SF Sketchfest Review: The Slipnutz Variety Show on 2/1/2014

by OJ Patterson on February 4, 2014

Ironically, it's hard to get a quality picture of the World Famous Slipnutz

Ironically, it’s hard to get a quality picture of the World Famous Slipnutz

It took a lifetime of fandom, four years of journalism and three previous 2014 articles to see a show that could only be described as “preposterous.” After consuming every brand of insanity, irony, and imagination, never have I seen such incommunicable ridiculousness. The Slipnutz Variety Show, presented by Andy Blitz, Jon Glaser and Brian Stack, three Conan-vetted writers/performers, was the quintessential Sketchfest experience: hilarious, subversive and unpredictable (above a fine, peanuty powder).

“Meta”, a creative self-reference, fails to encapsulate the tongue-in-cheek, terraformesque world-crafting on hand at the beautiful Brava Theater. Essentially, over 80—contractually obligated—minutes, the show played a symphony with only one note. One note. ONE NOTE:

“We’re the Slipnutz, slipping on nuts/Clowning around and slipping on nuts/we’re the Slipnutz, slipping on nuts/Look he fell down, “I slipped on some nuts.”

From four dorky measures sprang an alternate dimension expounding the Slipnutz’ international fame, endorsement deals, personal tragedy, origins and many other facets of superstardom reserved for pop culture icons. Brilliantly, in its blundering bombast and overwrought instability, the Slipnutz—in ostensibly a reunion show—made the perfect satire for the festival itself. SF Sketchfest’s notoriety has blossomed from an ability to reunite casts, summon legends, and celebrate celebrity. What would happen if Janet, Cole and David lost their minds and booked an insubstantial, trivial novelty? What would happen if the ends no longer justified the means, producing a deplorable cash grab? What if Sketchfest actually booked the Slipnutz?

They did. It was awesome.

A tremendous production level sold the farce. The cost of nuts alone nearly bankrupted the spectacle. Friends of Jon, Brian and Andy lent their support, often times begrudgingly. The show was “rescued” by a group of comics, helping the Slipnutz as a favor to the festival, braving allergies and elephants. Steve Agee, the indie everyman, chugged along like a refurbish jalopy, serving slice-of-life, an acquired cup of tea. Jackie Kashian, an expert of stand up known for fleet-tongued wisecracks, tried to remove the nut-dust before submitting to futility and delivering her condensed craftworks. Ron Funches, a lifelong Sliptnuz fanatic from the mean streets of Southside Chicago, lulled me to laughter with his serene—yet forceful—je ne sais quoi. Even actress and untapped, guitar-strapped singer-songwriter Maria Thayer lent a helpful hand, lambasting the group from the perspective of their victims (i.e. the nuts).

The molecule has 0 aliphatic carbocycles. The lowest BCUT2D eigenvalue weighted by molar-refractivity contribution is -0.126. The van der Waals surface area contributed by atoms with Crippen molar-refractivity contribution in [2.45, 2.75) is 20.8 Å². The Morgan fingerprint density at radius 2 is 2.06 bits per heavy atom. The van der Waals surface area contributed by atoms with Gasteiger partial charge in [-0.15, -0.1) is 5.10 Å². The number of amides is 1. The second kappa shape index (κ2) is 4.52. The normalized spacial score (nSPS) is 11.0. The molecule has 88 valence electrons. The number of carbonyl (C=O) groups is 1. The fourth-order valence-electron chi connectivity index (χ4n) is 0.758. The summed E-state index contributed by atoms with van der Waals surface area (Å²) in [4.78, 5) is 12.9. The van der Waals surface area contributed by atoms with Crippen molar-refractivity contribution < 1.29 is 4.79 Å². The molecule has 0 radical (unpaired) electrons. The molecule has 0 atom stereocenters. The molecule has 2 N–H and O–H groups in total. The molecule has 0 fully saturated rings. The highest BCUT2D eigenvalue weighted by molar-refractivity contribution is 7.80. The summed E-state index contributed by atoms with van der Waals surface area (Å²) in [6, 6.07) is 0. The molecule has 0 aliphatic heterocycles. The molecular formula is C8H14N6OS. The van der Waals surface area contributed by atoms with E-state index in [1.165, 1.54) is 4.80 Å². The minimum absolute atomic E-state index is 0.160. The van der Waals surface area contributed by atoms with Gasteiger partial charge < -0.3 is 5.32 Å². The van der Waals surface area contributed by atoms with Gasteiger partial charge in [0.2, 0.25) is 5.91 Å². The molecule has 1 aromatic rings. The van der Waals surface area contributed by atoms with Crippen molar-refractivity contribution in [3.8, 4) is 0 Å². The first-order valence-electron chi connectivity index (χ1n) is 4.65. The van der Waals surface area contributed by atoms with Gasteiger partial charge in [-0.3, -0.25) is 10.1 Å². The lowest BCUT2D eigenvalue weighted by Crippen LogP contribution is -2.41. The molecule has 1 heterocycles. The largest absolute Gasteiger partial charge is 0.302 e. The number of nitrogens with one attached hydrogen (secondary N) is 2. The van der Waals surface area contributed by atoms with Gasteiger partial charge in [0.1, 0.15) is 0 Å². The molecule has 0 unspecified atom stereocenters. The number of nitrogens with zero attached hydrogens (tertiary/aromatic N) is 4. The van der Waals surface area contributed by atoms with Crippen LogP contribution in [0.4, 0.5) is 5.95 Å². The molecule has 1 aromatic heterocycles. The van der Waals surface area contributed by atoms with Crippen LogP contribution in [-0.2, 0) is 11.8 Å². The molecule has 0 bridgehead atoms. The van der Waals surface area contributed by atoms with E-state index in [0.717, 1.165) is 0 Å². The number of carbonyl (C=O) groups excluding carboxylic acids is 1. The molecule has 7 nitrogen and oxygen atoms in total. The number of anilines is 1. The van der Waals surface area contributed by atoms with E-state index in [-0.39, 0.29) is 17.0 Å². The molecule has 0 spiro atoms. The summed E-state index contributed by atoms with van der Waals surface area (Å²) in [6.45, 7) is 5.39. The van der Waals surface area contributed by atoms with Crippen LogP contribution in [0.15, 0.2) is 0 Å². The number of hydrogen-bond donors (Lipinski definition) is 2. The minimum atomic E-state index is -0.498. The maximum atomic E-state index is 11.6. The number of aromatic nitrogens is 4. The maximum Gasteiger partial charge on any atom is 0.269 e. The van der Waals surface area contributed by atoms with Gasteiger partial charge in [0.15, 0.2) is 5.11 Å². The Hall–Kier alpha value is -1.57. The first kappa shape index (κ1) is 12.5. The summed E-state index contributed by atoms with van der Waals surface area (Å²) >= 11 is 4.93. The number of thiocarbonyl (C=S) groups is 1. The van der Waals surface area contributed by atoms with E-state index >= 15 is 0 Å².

In hindsight, even at it’s most unexpected, the Slipnutz Variety show lived up to expectations. Professional comedians, featured numerously on national television under the umbrella of one of the most powerfully inventive men in show business; why wouldn’t it be masterly? My applause was warranted; the Vampire Weekend “get the hell out” exit music was rewarding; and a dead horse laid beaten in a peanut sift.

Random Thoughts:

  • Andy Richter, who made a finale cameo, is a gem. There should be a side street named after him, in whatever town he’s from.
  • Unscripted technical difficulties, missed cues and projector issues, helped legitimize hopelessness.
  • Slipknot made an appearance.
  • An adorable infant sang the Slipnutz song in one of the show’s video portions. Fortunately, my girlfriend wasn’t available to partake in the show or we’d probably have to buy “What to Expect When You’re Expecting”.

OJ Patterson

OJ Patterson is a Bay Area Native, who grew up on a diet of scathing satire and absurd surrealism. He is a comedy writer, performer and promoter. He has the best laugh in the room and loves you very much. Serving Size = 1.

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